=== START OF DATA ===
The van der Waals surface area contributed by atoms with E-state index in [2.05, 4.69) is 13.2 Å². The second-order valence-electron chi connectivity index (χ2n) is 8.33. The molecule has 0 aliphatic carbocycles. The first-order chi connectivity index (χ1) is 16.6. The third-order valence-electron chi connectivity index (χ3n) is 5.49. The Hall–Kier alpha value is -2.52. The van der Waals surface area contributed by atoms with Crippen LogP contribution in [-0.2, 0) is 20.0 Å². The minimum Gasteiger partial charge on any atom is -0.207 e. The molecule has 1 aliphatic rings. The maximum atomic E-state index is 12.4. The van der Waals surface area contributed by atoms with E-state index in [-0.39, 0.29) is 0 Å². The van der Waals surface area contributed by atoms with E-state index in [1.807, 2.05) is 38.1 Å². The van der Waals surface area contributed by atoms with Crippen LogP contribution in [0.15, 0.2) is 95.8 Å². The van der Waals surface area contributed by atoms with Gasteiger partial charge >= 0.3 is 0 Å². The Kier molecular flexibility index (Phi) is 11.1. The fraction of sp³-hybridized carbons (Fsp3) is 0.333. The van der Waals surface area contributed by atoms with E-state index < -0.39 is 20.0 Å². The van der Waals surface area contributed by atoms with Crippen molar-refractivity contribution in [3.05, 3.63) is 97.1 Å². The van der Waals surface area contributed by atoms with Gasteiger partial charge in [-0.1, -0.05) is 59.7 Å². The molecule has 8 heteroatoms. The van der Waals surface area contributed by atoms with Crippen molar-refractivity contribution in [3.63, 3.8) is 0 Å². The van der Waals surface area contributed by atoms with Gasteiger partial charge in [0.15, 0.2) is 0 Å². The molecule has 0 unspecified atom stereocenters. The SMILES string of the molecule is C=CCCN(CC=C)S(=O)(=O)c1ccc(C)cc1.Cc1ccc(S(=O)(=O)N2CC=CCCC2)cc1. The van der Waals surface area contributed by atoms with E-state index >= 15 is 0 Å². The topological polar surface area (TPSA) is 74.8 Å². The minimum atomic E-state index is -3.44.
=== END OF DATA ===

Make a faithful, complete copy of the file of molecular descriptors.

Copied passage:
The van der Waals surface area contributed by atoms with E-state index in [2.05, 4.69) is 13.2 Å². The second-order valence-electron chi connectivity index (χ2n) is 8.33. The molecule has 0 aliphatic carbocycles. The first-order chi connectivity index (χ1) is 16.6. The third-order valence-electron chi connectivity index (χ3n) is 5.49. The Hall–Kier alpha value is -2.52. The van der Waals surface area contributed by atoms with Crippen LogP contribution in [-0.2, 0) is 20.0 Å². The minimum Gasteiger partial charge on any atom is -0.207 e. The molecule has 1 aliphatic rings. The maximum atomic E-state index is 12.4. The van der Waals surface area contributed by atoms with E-state index in [-0.39, 0.29) is 0 Å². The van der Waals surface area contributed by atoms with E-state index in [1.807, 2.05) is 38.1 Å². The van der Waals surface area contributed by atoms with Crippen LogP contribution in [0.15, 0.2) is 95.8 Å². The van der Waals surface area contributed by atoms with Gasteiger partial charge >= 0.3 is 0 Å². The Kier molecular flexibility index (Phi) is 11.1. The fraction of sp³-hybridized carbons (Fsp3) is 0.333. The van der Waals surface area contributed by atoms with E-state index < -0.39 is 20.0 Å². The van der Waals surface area contributed by atoms with Crippen molar-refractivity contribution in [3.05, 3.63) is 97.1 Å². The van der Waals surface area contributed by atoms with Gasteiger partial charge in [-0.1, -0.05) is 59.7 Å². The molecule has 8 heteroatoms. The van der Waals surface area contributed by atoms with Crippen molar-refractivity contribution in [3.63, 3.8) is 0 Å². The van der Waals surface area contributed by atoms with Gasteiger partial charge in [0.15, 0.2) is 0 Å². The molecule has 0 unspecified atom stereocenters. The SMILES string of the molecule is C=CCCN(CC=C)S(=O)(=O)c1ccc(C)cc1.Cc1ccc(S(=O)(=O)N2CC=CCCC2)cc1. The van der Waals surface area contributed by atoms with E-state index >= 15 is 0 Å². The topological polar surface area (TPSA) is 74.8 Å². The minimum atomic E-state index is -3.44.